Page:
FODOR ON CAUSES OF MENTALESE SYMBOLS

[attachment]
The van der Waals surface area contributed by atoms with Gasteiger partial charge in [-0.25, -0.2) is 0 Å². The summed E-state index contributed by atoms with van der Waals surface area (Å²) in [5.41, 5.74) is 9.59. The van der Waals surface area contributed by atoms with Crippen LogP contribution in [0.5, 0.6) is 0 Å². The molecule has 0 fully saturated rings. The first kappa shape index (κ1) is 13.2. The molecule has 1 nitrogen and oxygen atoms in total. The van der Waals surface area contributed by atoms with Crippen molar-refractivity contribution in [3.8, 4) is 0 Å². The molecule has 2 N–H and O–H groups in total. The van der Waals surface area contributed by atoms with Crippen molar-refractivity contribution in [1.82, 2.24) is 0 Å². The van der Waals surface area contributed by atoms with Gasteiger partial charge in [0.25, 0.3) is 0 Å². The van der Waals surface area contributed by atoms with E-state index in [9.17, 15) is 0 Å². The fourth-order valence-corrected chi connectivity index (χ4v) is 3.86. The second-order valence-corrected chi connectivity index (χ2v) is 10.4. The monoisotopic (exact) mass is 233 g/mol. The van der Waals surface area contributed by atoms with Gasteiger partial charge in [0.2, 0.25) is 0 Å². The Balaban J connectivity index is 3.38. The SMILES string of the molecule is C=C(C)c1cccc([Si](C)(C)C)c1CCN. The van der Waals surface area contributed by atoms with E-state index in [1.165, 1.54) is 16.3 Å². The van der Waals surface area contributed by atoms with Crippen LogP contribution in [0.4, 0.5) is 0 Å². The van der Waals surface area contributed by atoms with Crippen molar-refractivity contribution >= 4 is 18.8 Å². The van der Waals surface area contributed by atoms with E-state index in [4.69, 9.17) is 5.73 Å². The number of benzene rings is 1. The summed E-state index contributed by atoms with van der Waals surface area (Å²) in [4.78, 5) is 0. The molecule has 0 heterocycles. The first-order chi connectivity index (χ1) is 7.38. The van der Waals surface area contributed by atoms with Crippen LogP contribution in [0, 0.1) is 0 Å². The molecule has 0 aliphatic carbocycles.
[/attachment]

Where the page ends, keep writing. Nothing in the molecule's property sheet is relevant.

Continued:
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Jerry Fodor’s causal theory of content is a well-known naturalistic attempt purporting to show that Brentano was wrong in supposing that physical states cannot possess meaning and reference. Fodor’s theory contains two crucial elements: one is a notion of “asymmetric dependence between nomic relations,” and the other is an assumption about the nature of the “causally operative properties” involved in the causation of mental tokens. Having dealt elsewhere with the problems Fodor’s notion of asymmetric dependence poses, we show in this paper a difficulty with the other element of his theory concerning what kinds of properties are the causally operative ones in the tokening of a semantic symbol in the brain of a perceiver. After presenting this difficulty, we examine three possible responses that Fodorian might make to our criticism.
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